A crowd of 60 students slurped soup and raised money for Detroit-based charities Wednesday evening as part of The Soup, the second event of the University’s first-ever Detroit Week.

Organized by the Detroit Partnership, the Black Student Union, the Black Volunteer Network, Semester in Detroit and the LSA Student Government, Detroit Week is hosting three events to examine problems facing the city as well as promote community outreach. The week kicked off Monday with a panel on race and food in the city and will conclude Saturday with a volunteer project at the Franklin Wright Settlement in Detroit.

Inspired by Detroit SOUP, a monthly dinner that funds micro-grants for Detroit-based projects, The Soup raised $325 for charity by providing students with a $5 soup dinner and an opportunity to vote for the charity who would receive the proceeds from the event.

All the participating organizations, including Detroit Urban Debate Education, Society of Hispanic Professional Engineers and the Loud Voice Movement, are campus groups with the mission of empowering youth in the Detroit community.

“I love this event because it continues the engagement with Detroit, and allows the Detroit Partnership to collaborate with other groups,” said Public Policy junior Blair Sucher, education director for the Detroit Partnership. “To me, that’s so important, because it’s awesome to see people from all areas of study come out and support Detroit.”

Each organization presented their mission and service goals while students ate their soup.

Detroit Urban Debate Education is a student organization that sends students to schools throughout the Detroit area to teach debating techniques, form debate teams and send debaters to national tournaments. Since its establishment in 2009, the group has grown to include more than 250 students from 18 high schools, and boasts a 100-percent graduation rate for its participants.

The Society of Hispanic Professional Engineers created a program called SHPE Jr., an outreach campaign at Western International High School in Detroit. SHPE aims to inspire Hispanic youth to pursue careers in science, technology, engineering and math.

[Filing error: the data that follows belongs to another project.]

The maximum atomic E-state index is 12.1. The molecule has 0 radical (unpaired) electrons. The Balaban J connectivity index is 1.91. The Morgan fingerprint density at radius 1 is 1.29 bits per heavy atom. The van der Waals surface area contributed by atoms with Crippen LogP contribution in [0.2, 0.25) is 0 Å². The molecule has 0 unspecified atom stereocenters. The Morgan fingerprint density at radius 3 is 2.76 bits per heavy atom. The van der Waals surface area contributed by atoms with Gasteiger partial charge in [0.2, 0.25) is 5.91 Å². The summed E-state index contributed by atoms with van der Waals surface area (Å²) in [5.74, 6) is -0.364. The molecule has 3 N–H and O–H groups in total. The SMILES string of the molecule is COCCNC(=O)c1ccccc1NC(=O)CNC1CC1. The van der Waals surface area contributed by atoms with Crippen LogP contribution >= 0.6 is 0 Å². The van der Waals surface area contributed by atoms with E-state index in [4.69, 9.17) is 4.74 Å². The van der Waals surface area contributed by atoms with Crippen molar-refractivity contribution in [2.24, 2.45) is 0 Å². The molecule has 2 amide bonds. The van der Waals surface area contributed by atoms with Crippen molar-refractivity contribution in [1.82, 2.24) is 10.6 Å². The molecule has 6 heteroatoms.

Attendees ultimately voted for the donation to go toward the Loud Voice Movement, an organization seeking to empower individuals in the foster care system in Detroit. The money will go toward recruitment and bringing in speakers for workshops, as well as help fund the group’s overall functions.

As a Detroit native who spent time in the foster care system, LSA senior Kamille Tynes, the Loud Voice Movement founder, emphasized the importance of providing advocacy, leadership and professional development training for foster youth during her presentation.

“Right now, only 2 percent of the national population of foster youth make it to college,” Tynes said. “One of the issues that is so near and dear to my heart is education, because I know like you guys know, that’s the way to succeed in life. But if you don’t have the support system, or the skills or the resources to do it, you won’t be able to achieve it. No matter how smart you are.”

Tynes created the Loud Voice Movement three years ago when she was struggling academically in her first year at the University. She said she knew that if she was struggling, other foster kids were probably struggling, too. She took a class about community organizing to research the best ways to get the group on its feet, and last year she formally launched the program.

“I am so grateful that people could hear the passion, and that they want to support what we’re doing in Detroit,” Tynes said.

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